Zimmermann in his own turn responded with a twenty-four-page flyer on 28 October 1779. He began with a plea for forgiveness for having remained silent for so long, praised Kästner’s merits, and said he was pained to hear that students no longer considered it worth their while to attend Kästner’s lectures, and that he was similarly sorry to hear that the students were bringing back merely epigrams from Göttingen rather than a knowledge of mathematics.

He then continued, “A declaration of love I publicly expressed to you was the cause of our dispute.” He mocks the “grand vizier” tone of voice in which Kästner demanded that his query be published in the magazine, then asserts that Kästner’s entire anger was prompted by the misuse of Gottsched’s name.

Kästner, he says, was accustomed to “supplying a kick in the derrière with epigrams.” He then accuses him of carrying on disputes with Röderer, Schlözer, and Hollmann, three Göttingen professors. He then again brings up Kästner’s review of De Luc’s Lettres physiques et morales sur les montagnes et sur l’histoire de la terre et de l’homme: adressées a la Reine de la Grand-Bretagne [Switzerland 1778; 2nd ed. 1779], charging him with attacking De Luc in an epigram, and then cites one of the latter’s letters in which De Luc asks him to abandon the dispute. Then he asks with respect to his own essays why Kästner “cried out so pitifully” when, after all, all he found in those essays was the joke of a Göttingen schoolboy.

Finally, he reproaches Kästner’s (admittedly indelicate) allusion to his, Zimmermann’s, illness. “If I may entreat you, please never make fun of someone else’s illness.” No longer, he says, will he respond to Kästner’s responses. “Trumpet as much as you like,” he writes, “today people will bark approval at all your noisiness, and tomorrow they will yawn at all your malice.” With these words Zimmermann abandoned the feud.

Kästner, however, was not yet satisfied. He answered in January 1780 with a rather extensive flyer, An Herrn Hofrath und Leibmedicus Zimmermann (Altenburg 1780), which can be summarized quickly. It is nearly twice as long as Zimmermann’s last rejoinder and relatively moderate. First he defends himself against what Zimmermann alleges to have heard concerning students, rejects the charge of his “grand-vizier” tone of voice, and, since Zimmermann brought up the subject of epigrams, adduces those addressing Zimmermann himself to demonstrate that they were rather harmless in any case [e.g., “My, but does this physician ever threaten / To write me into a state of illness and even to death! / Yet quite healthy and very much alive will I remain / If he but refrain from prescribing a remedy!”].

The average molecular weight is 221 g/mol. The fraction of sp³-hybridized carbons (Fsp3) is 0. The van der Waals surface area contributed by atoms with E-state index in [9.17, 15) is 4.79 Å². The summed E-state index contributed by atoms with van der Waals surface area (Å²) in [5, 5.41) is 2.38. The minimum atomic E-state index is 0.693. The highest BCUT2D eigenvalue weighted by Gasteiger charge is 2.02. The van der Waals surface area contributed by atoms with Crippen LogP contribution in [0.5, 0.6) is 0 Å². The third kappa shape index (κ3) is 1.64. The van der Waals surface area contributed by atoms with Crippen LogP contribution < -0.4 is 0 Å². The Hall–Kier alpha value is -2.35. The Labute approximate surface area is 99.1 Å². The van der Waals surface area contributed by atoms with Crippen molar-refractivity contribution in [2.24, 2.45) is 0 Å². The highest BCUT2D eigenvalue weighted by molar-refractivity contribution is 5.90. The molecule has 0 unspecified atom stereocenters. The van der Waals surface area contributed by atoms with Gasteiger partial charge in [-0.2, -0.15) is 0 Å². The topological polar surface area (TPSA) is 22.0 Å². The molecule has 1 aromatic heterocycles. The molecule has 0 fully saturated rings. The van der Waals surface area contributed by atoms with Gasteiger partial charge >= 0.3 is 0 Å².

He then addresses in detail the old disputes with Röderer, Hollmann, and Schlözer, pointing out that he had in the meantime completely reconciled with Röderer, indeed had even delivered his eulogy as Röderer himself explicitly requested before his death. By contrast, Hollmann was genuinely in the wrong, whereas he, Kästner, had long been on good terms with Schlözer again. Hence all these old references were in truth empty.

He similarly adduces the epigram about De Luc, saying that no one, not even De Luc himself, had given it as distorted an interpretation as had Zimmermann. Kästner points out as an aside that he had since become personally acquainted with De Luc, and that Zimmermann seemed to be paying little attention to his friend’s own requests by not following De Luc’s request. And that was that.

The dispute was now extinguished, Zimmermann himself remaining true to his declaration not to respond, though the result was that general opinion held him to be the vanquished party in the whole affair. It might be pointed out that Zimmermann’s irritability and hot temper doomed him to come up short against Kästner’s cold-blooded, calculating personality. The dispute as such, however, did not particularly commend Zimmermann, and Kästner thenceforth remained his irreconcilable enemy.

Translation © 2011 Doug Stott